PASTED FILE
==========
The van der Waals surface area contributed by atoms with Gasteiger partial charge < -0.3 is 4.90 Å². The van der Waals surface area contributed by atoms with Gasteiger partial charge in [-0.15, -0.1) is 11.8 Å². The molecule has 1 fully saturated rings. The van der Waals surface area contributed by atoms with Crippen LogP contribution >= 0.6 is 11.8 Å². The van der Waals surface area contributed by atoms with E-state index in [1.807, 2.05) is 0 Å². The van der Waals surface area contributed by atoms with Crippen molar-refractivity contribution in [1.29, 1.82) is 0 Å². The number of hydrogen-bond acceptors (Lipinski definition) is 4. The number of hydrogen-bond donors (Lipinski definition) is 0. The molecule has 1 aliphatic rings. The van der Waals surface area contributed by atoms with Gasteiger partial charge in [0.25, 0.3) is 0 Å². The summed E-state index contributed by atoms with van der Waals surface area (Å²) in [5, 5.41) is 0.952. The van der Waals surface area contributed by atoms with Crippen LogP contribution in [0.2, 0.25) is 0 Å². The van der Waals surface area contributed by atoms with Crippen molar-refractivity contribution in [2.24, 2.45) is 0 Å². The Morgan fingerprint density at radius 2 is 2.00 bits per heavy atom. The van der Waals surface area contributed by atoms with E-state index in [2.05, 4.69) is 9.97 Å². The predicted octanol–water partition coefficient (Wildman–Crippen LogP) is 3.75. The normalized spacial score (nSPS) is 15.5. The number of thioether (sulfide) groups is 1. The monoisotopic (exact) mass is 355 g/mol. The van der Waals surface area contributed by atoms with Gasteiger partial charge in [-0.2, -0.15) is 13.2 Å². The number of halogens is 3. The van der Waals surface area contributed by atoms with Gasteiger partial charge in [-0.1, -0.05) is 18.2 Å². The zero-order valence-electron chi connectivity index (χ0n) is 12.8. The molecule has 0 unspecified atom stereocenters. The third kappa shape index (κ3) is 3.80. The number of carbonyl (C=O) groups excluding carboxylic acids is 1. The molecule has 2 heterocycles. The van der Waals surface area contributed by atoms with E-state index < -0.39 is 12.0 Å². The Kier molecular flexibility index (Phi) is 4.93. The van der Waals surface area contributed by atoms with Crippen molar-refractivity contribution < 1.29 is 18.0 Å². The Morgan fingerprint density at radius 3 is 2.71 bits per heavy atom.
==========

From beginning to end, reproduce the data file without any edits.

The van der Waals surface area contributed by atoms with Gasteiger partial charge < -0.3 is 4.90 Å². The van der Waals surface area contributed by atoms with Gasteiger partial charge in [-0.15, -0.1) is 11.8 Å². The molecule has 1 fully saturated rings. The van der Waals surface area contributed by atoms with Crippen LogP contribution >= 0.6 is 11.8 Å². The van der Waals surface area contributed by atoms with E-state index in [1.807, 2.05) is 0 Å². The van der Waals surface area contributed by atoms with Crippen molar-refractivity contribution in [1.29, 1.82) is 0 Å². The number of hydrogen-bond acceptors (Lipinski definition) is 4. The number of hydrogen-bond donors (Lipinski definition) is 0. The molecule has 1 aliphatic rings. The van der Waals surface area contributed by atoms with Gasteiger partial charge in [0.25, 0.3) is 0 Å². The summed E-state index contributed by atoms with van der Waals surface area (Å²) in [5, 5.41) is 0.952. The van der Waals surface area contributed by atoms with Crippen LogP contribution in [0.2, 0.25) is 0 Å². The van der Waals surface area contributed by atoms with Crippen molar-refractivity contribution in [2.24, 2.45) is 0 Å². The Morgan fingerprint density at radius 2 is 2.00 bits per heavy atom. The van der Waals surface area contributed by atoms with E-state index in [2.05, 4.69) is 9.97 Å². The predicted octanol–water partition coefficient (Wildman–Crippen LogP) is 3.75. The normalized spacial score (nSPS) is 15.5. The number of thioether (sulfide) groups is 1. The monoisotopic (exact) mass is 355 g/mol. The van der Waals surface area contributed by atoms with Gasteiger partial charge in [-0.2, -0.15) is 13.2 Å². The number of halogens is 3. The van der Waals surface area contributed by atoms with Gasteiger partial charge in [-0.1, -0.05) is 18.2 Å². The zero-order valence-electron chi connectivity index (χ0n) is 12.8. The molecule has 0 unspecified atom stereocenters. The third kappa shape index (κ3) is 3.80. The number of carbonyl (C=O) groups excluding carboxylic acids is 1. The molecule has 2 heterocycles. The van der Waals surface area contributed by atoms with E-state index < -0.39 is 12.0 Å². The Kier molecular flexibility index (Phi) is 4.93. The van der Waals surface area contributed by atoms with Crippen molar-refractivity contribution < 1.29 is 18.0 Å². The Morgan fingerprint density at radius 3 is 2.71 bits per heavy atom.